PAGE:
Most COVID Patients Landing in Hospitals Aren’t Fully Vaccinated
The vast majority of people hospitalized with COVID-19 at the Cleveland Clinic weren’t fully vaccinated, the institution said in a statement.
Among the 4,300 hospital admissions that occurred from Jan. 1 to mid-April, 99% were not fully vaccinated, Eduardo Mireles, MD, director of the clinic’s medical intensive care unit, said in a statement.
“It cannot be more clear the message that vaccines work and it’s the key action that we need to do to get back to our normal lives as they were before coronavirus,” Mireles said in the statement.
A spokesperson for the Cleveland Clinic didn’t have further details as to what percentage of those patients were completely unvaccinated compared with those who’d had a least one dose of the vaccine, but said those results are part of a larger ongoing study. The team is preparing to submit their findings to a journal, the spokesperson said.
Cleveland Clinic also released top-line results from another analysis of 2,000 healthcare workers who became infected with COVID-19, finding that 99.7% of them were not fully vaccinated (defined as being at least 2 weeks beyond a second mRNA vaccine dose).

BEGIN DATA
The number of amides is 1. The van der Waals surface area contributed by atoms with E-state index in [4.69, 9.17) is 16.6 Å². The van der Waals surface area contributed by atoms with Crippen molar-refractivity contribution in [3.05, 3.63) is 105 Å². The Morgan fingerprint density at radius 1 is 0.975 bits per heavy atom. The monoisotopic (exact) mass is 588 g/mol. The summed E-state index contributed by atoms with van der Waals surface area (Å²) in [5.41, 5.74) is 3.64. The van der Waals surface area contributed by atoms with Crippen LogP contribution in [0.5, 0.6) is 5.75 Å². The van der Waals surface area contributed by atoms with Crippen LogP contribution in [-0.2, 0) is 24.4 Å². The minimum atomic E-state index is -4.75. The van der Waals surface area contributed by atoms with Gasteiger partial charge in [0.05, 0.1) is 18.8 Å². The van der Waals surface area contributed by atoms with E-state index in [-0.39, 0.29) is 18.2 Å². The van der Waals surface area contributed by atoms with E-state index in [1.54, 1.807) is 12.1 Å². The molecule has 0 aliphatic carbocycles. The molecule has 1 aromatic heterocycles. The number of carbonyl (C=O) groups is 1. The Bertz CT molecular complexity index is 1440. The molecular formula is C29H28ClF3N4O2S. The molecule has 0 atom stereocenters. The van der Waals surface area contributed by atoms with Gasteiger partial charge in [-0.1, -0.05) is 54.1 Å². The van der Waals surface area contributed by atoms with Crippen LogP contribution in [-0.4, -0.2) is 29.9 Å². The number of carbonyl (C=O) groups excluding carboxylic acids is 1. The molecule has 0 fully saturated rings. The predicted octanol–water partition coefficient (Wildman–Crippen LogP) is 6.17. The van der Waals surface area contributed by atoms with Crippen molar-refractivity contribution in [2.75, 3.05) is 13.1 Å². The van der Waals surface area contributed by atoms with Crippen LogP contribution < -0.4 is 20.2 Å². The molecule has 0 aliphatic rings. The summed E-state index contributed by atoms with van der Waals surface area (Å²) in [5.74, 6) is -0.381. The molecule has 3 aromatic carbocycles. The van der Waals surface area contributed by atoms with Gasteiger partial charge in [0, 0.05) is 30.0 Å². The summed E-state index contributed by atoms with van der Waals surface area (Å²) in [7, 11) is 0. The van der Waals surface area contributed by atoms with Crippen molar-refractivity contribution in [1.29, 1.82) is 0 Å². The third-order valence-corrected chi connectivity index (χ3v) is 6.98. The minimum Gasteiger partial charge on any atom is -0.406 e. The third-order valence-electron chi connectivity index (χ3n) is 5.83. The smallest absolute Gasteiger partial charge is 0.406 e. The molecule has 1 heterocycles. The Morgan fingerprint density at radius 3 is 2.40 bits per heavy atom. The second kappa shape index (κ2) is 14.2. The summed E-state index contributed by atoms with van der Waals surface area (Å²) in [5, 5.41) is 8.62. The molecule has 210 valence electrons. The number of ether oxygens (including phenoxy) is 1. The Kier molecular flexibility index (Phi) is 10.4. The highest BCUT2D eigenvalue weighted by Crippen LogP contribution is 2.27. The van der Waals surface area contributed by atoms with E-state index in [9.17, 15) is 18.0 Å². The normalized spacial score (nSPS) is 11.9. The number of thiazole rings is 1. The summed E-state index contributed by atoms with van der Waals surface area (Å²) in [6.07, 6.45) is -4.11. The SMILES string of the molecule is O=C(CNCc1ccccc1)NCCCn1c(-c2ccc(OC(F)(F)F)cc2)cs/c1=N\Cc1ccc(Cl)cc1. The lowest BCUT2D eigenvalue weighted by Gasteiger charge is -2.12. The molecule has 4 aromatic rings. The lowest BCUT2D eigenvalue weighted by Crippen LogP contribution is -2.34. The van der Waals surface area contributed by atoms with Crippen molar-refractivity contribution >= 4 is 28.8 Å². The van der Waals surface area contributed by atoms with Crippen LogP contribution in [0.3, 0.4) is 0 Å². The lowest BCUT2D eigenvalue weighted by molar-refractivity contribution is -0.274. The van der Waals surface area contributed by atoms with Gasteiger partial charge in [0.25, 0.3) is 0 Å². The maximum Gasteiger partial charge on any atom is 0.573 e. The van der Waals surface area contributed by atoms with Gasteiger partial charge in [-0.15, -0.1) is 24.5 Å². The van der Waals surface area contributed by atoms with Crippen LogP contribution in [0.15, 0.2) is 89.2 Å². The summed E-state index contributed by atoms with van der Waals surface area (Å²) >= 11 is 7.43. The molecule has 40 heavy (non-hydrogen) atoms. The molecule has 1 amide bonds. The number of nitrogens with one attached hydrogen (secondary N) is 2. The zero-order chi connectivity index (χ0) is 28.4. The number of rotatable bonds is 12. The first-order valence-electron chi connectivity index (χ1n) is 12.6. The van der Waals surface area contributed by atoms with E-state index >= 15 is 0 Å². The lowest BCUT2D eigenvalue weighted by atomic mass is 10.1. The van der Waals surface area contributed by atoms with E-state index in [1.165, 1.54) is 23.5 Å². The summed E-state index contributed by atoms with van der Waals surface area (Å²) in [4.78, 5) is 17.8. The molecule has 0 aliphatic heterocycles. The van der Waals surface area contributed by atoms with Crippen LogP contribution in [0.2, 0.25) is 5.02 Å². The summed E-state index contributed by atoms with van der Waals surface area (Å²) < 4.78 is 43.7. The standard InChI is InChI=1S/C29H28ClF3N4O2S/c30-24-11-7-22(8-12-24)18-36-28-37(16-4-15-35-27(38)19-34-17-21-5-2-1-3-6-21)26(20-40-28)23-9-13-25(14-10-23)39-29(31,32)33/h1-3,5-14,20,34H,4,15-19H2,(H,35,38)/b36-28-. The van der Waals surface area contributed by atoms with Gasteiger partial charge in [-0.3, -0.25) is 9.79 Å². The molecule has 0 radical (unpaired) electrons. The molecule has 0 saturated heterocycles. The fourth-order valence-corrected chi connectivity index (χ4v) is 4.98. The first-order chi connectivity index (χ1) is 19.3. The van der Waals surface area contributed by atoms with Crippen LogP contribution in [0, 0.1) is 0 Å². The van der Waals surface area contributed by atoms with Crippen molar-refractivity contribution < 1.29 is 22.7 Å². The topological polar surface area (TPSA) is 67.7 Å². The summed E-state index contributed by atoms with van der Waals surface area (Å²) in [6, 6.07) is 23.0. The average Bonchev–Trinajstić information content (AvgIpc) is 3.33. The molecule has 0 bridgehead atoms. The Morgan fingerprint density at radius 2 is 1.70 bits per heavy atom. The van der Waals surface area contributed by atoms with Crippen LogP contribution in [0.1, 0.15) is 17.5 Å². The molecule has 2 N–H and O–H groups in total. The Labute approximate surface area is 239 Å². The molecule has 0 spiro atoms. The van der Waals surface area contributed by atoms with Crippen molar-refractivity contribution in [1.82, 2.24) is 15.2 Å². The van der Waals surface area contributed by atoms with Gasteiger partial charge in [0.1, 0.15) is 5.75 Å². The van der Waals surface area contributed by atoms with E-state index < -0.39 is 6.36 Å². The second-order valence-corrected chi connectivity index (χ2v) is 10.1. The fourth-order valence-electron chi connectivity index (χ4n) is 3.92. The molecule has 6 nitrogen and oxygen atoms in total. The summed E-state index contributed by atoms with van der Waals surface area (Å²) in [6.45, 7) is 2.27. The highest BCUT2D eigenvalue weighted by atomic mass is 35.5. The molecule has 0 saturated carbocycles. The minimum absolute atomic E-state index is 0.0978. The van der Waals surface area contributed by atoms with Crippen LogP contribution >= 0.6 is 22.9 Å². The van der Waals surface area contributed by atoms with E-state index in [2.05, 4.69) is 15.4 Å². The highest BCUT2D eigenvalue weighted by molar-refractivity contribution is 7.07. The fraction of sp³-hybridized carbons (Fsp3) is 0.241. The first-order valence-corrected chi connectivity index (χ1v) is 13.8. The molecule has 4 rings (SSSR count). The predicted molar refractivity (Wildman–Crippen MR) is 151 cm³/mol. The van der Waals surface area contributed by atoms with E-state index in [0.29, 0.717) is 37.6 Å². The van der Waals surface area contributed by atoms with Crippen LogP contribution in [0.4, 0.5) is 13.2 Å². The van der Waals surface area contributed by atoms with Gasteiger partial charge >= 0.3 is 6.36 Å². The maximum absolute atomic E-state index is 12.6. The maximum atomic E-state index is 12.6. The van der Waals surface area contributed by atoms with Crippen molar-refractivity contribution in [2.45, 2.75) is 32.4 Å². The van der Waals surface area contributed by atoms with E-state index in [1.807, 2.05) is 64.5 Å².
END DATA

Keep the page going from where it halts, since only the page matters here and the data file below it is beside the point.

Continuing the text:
The findings show “how effective the mRNA vaccines are, and how low the risk of hospitalization is after vaccination,” the spokesperson wrote in an email to MedPage Today. “Though numbers have declined since the winter, we still have patients being admitted to the hospital and ICU every day for COVID-19. However, our data find the risk of getting infected or hospitalized after receiving the vaccine is [very] low.”
Washington state health secretary Umair Shah, MD, MPH, said last month that unvaccinated residents 65 and older were hospitalized with COVID-19 at 10 times the rate of their vaccinated counterparts, according to the Seattle Times.
Similarly, Yale New Haven Health in Connecticut has only treated six COVID-19 patients who’d been fully vaccinated, compared with “hundreds” that haven’t been fully vaccinated and have passed through the health system in recent weeks, according to the Hartford Courant. Of those six, all were older and most had underlying conditions. None required intensive care and all left the hospital.
“Those are patients who would have been very much at risk for death a year ago, and they left the hospital and survived COVID without a severe course of illness,” Deborah Rhodes, MD, a vice president at Yale New Haven Health, told the Courant.
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